Spirituals

Santigold

Spirituals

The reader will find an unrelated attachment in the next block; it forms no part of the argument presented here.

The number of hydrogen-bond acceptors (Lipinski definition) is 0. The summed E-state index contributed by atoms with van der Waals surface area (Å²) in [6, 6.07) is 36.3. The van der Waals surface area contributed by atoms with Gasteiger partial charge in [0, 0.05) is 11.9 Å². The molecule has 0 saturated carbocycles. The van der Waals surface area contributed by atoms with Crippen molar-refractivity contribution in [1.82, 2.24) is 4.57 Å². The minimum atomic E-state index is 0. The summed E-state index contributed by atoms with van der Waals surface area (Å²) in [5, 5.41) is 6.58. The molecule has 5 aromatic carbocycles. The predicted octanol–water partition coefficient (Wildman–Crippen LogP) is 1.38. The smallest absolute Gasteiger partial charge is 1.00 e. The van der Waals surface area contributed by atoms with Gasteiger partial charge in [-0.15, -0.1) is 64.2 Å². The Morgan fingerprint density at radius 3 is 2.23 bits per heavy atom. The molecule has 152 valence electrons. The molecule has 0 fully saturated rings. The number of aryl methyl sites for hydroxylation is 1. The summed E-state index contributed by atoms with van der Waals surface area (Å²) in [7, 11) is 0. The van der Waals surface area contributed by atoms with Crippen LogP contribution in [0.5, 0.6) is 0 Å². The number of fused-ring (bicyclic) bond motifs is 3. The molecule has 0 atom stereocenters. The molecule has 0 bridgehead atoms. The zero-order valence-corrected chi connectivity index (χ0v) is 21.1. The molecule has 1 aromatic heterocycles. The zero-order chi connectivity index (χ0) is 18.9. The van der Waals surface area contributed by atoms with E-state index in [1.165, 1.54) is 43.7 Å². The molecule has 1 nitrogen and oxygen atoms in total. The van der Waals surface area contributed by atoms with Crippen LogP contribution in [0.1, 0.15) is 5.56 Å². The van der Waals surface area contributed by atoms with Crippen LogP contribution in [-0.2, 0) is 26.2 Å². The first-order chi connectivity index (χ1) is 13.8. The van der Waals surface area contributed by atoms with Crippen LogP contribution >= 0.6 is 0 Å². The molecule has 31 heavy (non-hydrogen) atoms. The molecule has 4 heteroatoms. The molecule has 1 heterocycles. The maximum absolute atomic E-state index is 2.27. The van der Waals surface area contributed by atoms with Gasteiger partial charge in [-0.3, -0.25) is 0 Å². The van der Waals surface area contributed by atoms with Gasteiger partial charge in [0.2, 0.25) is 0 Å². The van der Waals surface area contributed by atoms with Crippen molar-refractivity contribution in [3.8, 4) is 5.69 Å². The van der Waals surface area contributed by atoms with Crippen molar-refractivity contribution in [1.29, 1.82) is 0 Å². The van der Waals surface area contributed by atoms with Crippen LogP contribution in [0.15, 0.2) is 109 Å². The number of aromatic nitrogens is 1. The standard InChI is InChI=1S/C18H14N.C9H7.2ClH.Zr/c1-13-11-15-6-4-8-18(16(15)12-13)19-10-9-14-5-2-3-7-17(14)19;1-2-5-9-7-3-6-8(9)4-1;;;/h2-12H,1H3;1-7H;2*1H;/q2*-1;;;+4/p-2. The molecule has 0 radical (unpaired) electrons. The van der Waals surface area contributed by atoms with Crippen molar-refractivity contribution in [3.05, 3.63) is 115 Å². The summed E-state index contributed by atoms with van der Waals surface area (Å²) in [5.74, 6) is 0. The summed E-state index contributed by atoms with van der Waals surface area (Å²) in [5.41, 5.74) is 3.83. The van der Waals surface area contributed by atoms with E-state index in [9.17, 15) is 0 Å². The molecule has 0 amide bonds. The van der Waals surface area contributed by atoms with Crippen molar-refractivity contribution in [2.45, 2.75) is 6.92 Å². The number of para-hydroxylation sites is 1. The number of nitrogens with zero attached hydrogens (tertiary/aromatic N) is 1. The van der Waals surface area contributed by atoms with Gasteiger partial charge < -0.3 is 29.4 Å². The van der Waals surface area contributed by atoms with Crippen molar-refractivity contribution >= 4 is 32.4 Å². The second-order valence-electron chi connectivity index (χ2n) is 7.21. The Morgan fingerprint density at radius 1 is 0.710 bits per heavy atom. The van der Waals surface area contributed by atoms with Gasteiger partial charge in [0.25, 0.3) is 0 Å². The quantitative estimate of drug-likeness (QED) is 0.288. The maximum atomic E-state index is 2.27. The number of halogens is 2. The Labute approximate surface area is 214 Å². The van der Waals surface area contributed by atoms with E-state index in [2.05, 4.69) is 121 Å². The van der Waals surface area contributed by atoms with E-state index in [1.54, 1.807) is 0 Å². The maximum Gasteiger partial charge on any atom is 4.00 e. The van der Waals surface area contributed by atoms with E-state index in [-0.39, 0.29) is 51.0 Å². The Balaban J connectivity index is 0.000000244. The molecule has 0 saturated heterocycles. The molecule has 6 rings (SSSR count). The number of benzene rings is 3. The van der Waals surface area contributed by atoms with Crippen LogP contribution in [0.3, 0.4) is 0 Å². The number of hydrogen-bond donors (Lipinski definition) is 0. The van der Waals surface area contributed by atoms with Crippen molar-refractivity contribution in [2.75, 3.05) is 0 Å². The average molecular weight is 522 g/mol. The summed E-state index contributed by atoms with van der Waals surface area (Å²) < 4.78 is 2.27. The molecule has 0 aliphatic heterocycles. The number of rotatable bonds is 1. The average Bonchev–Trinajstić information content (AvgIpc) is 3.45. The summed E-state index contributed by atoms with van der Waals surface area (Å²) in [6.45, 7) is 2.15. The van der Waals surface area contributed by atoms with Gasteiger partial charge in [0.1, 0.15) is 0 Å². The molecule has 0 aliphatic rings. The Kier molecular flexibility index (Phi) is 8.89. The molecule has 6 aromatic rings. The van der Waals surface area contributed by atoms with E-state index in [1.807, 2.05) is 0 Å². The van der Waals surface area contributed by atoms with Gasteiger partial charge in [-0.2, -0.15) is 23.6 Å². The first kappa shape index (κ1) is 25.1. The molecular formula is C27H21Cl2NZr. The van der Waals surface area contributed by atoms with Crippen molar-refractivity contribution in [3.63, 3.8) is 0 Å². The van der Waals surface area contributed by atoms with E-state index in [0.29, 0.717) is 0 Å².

Santi White did a lot of the work on what would become her fourth album, Spirituals, at a quiet cabin about an hour outside Vancouver. “It was like me and a woodpecker and some chickens,” she tells Apple Music. But after a long, pandemic-induced stretch stuck inside, tending house and caring for three young children, White felt adrift from herself and her art in ways only isolation could resolve. “It was like the only opportunity to find my way back to myself was through art,” she says. “So, it was really more of a lifeline I was weaving.” Like all White’s work, Spirituals is bright and punky and eclectic, bridging gaps between collaborators like Rostam Batmanglij and The Weeknd affiliate Illangelo, dance producer SBTRKT and Yeah Yeah Yeahs guitarist Nick Zinner. But there’s also a heaviness to it that feels new, if redemptive. The title came in a flash. “I realized that these songs were doing the same things for me that traditional spirituals had done for slaves,” she says, “allowing me to experience freedom and transcendence and moving toward evolution through music.” The bird was both a welcome visitor and a kind of guiding spirit. “What’s interesting about the woodpecker is that it burrows beneath the surface like it’s going for something deeper,” she says. “Sometimes they’re not even pecking for food. Sometimes they’re just sending out sound as a signal for mates. And I was so much thinking about being in my own rhythm. That’s what this period was really about: redefining my rhythm during this crazy, tumultuous time.” Here, she provides a track-by-track glimpse into the mood and making of Spirituals. “My Horror” “It was about being stuck in that role that was just too small to fit my whole self. Like, during lockdown, just being mother all the time—washing dishes and changing diapers and cooking and cleaning. And that’s it. No time to think, no time to shower, no time to sleep. So, it’s the redundancy of this task-oriented thing and not getting a chance to be the me that I am. But it’s also the climate of a world where everything’s so heavy that people have just chosen to disconnect, whether it’s living in the metaverse or doing drugs or just being deep in social media world rather than the real world. Like, what’s it like when everybody around you is just walking dead or sleepwalking—where you’re living an existence where nobody’s actually turned on? I actually did a series of photos that I called my Mom series. There’s one of me standing in front of the refrigerator in a veil with my kids. But there’s another one where I’m standing by the pool, and my kids are swimming, and I’m on fire with a drink in my hands.” “Nothing” “If you’re a Black woman, if you’re a woman, if you’re anyone who ever feels unseen, well, what’s the effect of living with that daily? How does that affect who you turn into? From being a child to a grown-up even—what are the things you didn’t even know you were carrying? I think ‘Nothing’ touched on all that for me in a way that was very personal but really connected me to [Black Lives Matter] and the struggle outside. And I cried. I was really able to emote finally. It felt really good.” “High Priestess” “I wanted to make a song that felt punk in a futuristic way. And I tried so many different things to just get the energy right, including some really bad moves with guitars and stuff that I immediately took out. A big thing I always set out to do in Santigold music is take things that you would never expect to go together and find a way for them to exist together. And I think that’s what’s exciting—for me making the music and for the listener too.” “Ushers of the New World” “It’s about us taking responsibility for the future. And instead of trying to tear people down for being uncomfortable, figuring out if we could just look at ourselves and be, like, ‘Hey, I’m uncomfortable. Where is this coming from? What’s my trauma? How can I move through this?’ I think that’s the way to create the future that we want. I’ve been reading a lot. More books than I’ve read in a long time—I don’t usually read ’cause I have so many children! We’ve been focusing on policy and legislation for hundreds of years, and we haven’t really gotten nearly where we need to. It’s really that we need to start focusing on our trauma and what we’re bringing to the table and being able to work through that—to work together.” “Witness” “I wanted there to be an ethereal quality in many of the songs. ‘Witness’ has it. It’s almost like you’re going through dimensions, or like you’re stuck in the webbing between dimensions.” “Shake” “That was just a surprise. I never would’ve thought I would’ve picked a beat like that. And I literally just started singing, ‘Shake/Ooh, shake.’ It was not a voice that I think I’ve used on a song before. And it doesn’t sound like anything I’ve ever written. That energy—it’s almost like being enraptured.” “The Lasty” “It was a fictional story based on George Floyd. In my mind, I created a character who was a regular, nondescript type of person—you know, that nobody was paying attention to. And all these other people had gone ahead and surpassed him and gone beyond him, and he hadn’t stepped into his power yet. And then, all of a sudden, there’s an opportunity where he could be the one to save everybody. ‘Lasty’ is just a word I made up. It has a dual meaning. It’s the person who’s last and also the person who lasts.” “No Paradise” “Yes, we’ve been struggling, and things are hard, and we’ve been struggling for generations, honestly. But it’s not for nothing. Like, there’s power in that struggle. There’s resilience that has been shown over and over again. I love the bridge of that song because it sounded like a protest to me—a celebration of the fight. And, of course, it’s referring to that old religious idea of an afterlife where you’re finally rewarded with your peace and your riches. But it’s also about making the changes you need to make in the present.” “Ain’t Ready” “As a kid, I did go to church some with my mom mostly, and I did not like it. I thought her church was really boring and stale. It wasn’t me. But my dad’s family was from Baltimore, and his grandma was a pastor, and my great aunt was the organist, and that church was awesome. I don’t know if you’ve ever been to a church where it’s got all the ushers dressed in white, and the music is going, and the people are catching the Spirit and falling out. Some people speak in tongues, some people are fainting, and the usher’s job is just to hold them up and fan them as they’re enraptured, you know? So, I pictured these ushers holding this woman. And the woman is in the process of this ascension, and she’s falling out. And that woman is me, but the ushers are me too. So, it’s like my song to myself. Like, ‘You’ve got what you need to do everything you need to do here.’” “Fall First” “‘Fall First’ was a song that I started with Doc McKinney, who’s one of my oldest writing buddies. He and I are both like old punkers at heart. And so, we started ‘Fall First’ and just decided to do whatever we wanted. And later, I handed it over to Rostam. He has such good taste and is always excited to mess around. And he just took it everywhere.”